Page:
Expand IntroductionIntroduction
Expand AdministrationAdministration
Expand User InterfaceUser Interface
Expand SolidWorks FundamentalsSolidWorks Fundamentals
Expand Moving from 2D to 3DMoving from 2D to 3D
Expand AssembliesAssemblies
Expand CircuitWorksCircuitWorks
Expand ConfigurationsConfigurations
Expand SolidWorks CostingSolidWorks Costing
Expand Design CheckerDesign Checker
Expand Design Studies in SolidWorksDesign Studies in SolidWorks
Expand Detailing and DrawingsDetailing and Drawings
Expand DFMXpressDFMXpress
Expand DriveWorksXpressDriveWorksXpress
Expand FloXpressFloXpress
Expand Import and ExportImport and Export
Expand Model DisplayModel Display
Expand Mold DesignMold Design
Expand Motion StudiesMotion Studies
Expand Parts and FeaturesParts and Features
Expand RoutingRouting
Expand Sheet MetalSheet Metal
Collapse SimulationSimulation
Welcome to SolidWorks Simulation Help
Accessing and Using Help
Legal Notices
SolidWorks Simulation Reference
Expand SolidWorks Simulation FundamentalsSolidWorks Simulation Fundamentals
Expand Analysis BackgroundAnalysis Background
Expand Simulation OptionsSimulation Options
Expand Simulation StudiesSimulation Studies
Expand Submodeling StudiesSubmodeling Studies
Expand Design StudiesDesign Studies
Expand Workflow for Performing 2D SimplificationWorkflow for Performing 2D Simplification
Expand Composite ShellsComposite Shells
Expand Loads and RestraintsLoads and Restraints
Expand MeshingMeshing
Expand Contact AnalysisContact Analysis
Collapse Simulation MaterialsSimulation Materials
Material Properties in Simulation
Applying a Material
Removing a Material
Expand Defining Stress-Strain CurvesDefining Stress-Strain Curves
Defining Temperature-Dependent Material Properties
Creating a Custom Material
Creating a Material Library
Managing Favorite Materials
Using Drag and Drop to Define Materials
Expand Applying Material from the SolidWorks Materials Web PortalApplying Material from the SolidWorks Materials Web Portal
Expand Material Dialog BoxMaterial Dialog Box
Collapse Material ModelsMaterial Models
Collapse Elasticity ModelsElasticity Models
Assumptions of Linear Elastic Material Models
Expand Isotropic and Orthotropic MaterialsIsotropic and Orthotropic Materials
Nonlinear Elastic Model
Expand Plasticity ModelsPlasticity Models
Expand Hyperelasticity ModelsHyperelasticity Models
Viscoelastic Model
Creep Model
Expand Nitinol Material ModelNitinol Material Model
Expand ParametersParameters
Expand Analysis Library FeaturesAnalysis Library Features
Expand Viewing Analysis ResultsViewing Analysis Results
Expand Study ReportsStudy Reports
Expand Factor of Safety CheckFactor of Safety Check
Expand SimulationXpressSimulationXpress
Expand SketchingSketching
Expand Sustainability ProductsSustainability Products
Expand SolidWorks UtilitiesSolidWorks Utilities
Expand TolerancingTolerancing
Expand TolAnalystTolAnalyst
Expand ToolboxToolbox
Expand WeldmentsWeldments
Expand Workgroup PDMWorkgroup PDM
Expand TroubleshootingTroubleshooting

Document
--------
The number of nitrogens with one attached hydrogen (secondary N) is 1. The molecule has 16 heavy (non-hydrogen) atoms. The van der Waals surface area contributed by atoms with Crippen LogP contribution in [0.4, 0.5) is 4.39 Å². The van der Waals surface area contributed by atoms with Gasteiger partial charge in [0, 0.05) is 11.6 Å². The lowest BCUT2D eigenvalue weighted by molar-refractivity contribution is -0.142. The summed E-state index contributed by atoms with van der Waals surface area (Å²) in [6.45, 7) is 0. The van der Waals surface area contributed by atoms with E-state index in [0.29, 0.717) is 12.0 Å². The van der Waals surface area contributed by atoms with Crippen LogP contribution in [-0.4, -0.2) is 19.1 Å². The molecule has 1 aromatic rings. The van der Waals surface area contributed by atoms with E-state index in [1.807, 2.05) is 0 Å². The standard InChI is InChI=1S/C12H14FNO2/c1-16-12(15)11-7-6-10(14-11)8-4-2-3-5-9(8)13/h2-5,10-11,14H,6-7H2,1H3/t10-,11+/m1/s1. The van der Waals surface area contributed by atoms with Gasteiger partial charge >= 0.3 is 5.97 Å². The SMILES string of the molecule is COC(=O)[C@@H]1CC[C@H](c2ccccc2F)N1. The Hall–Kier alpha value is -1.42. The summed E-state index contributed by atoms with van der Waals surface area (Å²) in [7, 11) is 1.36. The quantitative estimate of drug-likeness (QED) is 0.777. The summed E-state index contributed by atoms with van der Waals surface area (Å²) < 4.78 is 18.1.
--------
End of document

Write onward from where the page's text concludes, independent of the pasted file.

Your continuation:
Glossary
Hide Table of Contents

Nonlinear Elastic Model

A typical stress-strain curve of a nonlinear material model is:

fig_1.gif

For the particular case of stress history as related to proportional loading, where components of stress tensor vary monotonically in constant ratio to each other, the strains can be expressed in terms of the final state of stress in the following form:

7.gif

Ds is the secant material matrix, Es is the secant modulus, ν is the Poisson's ratio

To incorporate this model, the Poisson's ratio and a material stress-strain curve should be defined.

The total strain vector ε is used to compute the effective strain ε(bar) to get the secant modulus from the user-defined material (stress-strain) curve. For the three dimensional case:

8.gif

The stress-strain curve from the third (compressive) to the first (tensile) quadrants are applicable to this model for two and three dimensional elements with some modifications. A method of interpolation is used to get the secant and tangent material moduli. Defining a ratio R which is a function of the volumetric strain Φ, effective strain, and the Poisson's ratio, R has the following expression:

9.gif

It is noted that R = 1 represents the uniaxial tensile case and R = -1 is for the compressive case. These two cases are set to be the upper and lower bound such that when R exceeds these two values, the program will push it back to the limit. The nonlinear elastic material model can be used with solid and shell meshes.



Provide feedback on this topic

SOLIDWORKS welcomes your feedback concerning the presentation, accuracy, and thoroughness of the documentation. Use the form below to send your comments and suggestions about this topic directly to our documentation team. The documentation team cannot answer technical support questions. Click here for information about technical support.

* Required

 
*Email:  
Subject:   Feedback on Help Topics
Page:   Nonlinear Elastic Model
*Comment:  
*   I acknowledge I have read and I hereby accept the privacy policy under which my Personal Data will be used by Dassault Systèmes

Print Topic

Select the scope of content to print:



x

We have detected you are using a browser version older than Internet Explorer 7. For optimized display, we suggest upgrading your browser to Internet Explorer 7 or newer.

 Never show this message again
x

Web Help Content Version: SOLIDWORKS 2014 SP05

To disable Web help from within SOLIDWORKS and use local help instead, click Help > Use SOLIDWORKS Web Help.

To report problems encountered with the Web help interface and search, contact your local support representative. To provide feedback on individual help topics, use the “Feedback on this topic” link on the individual topic page.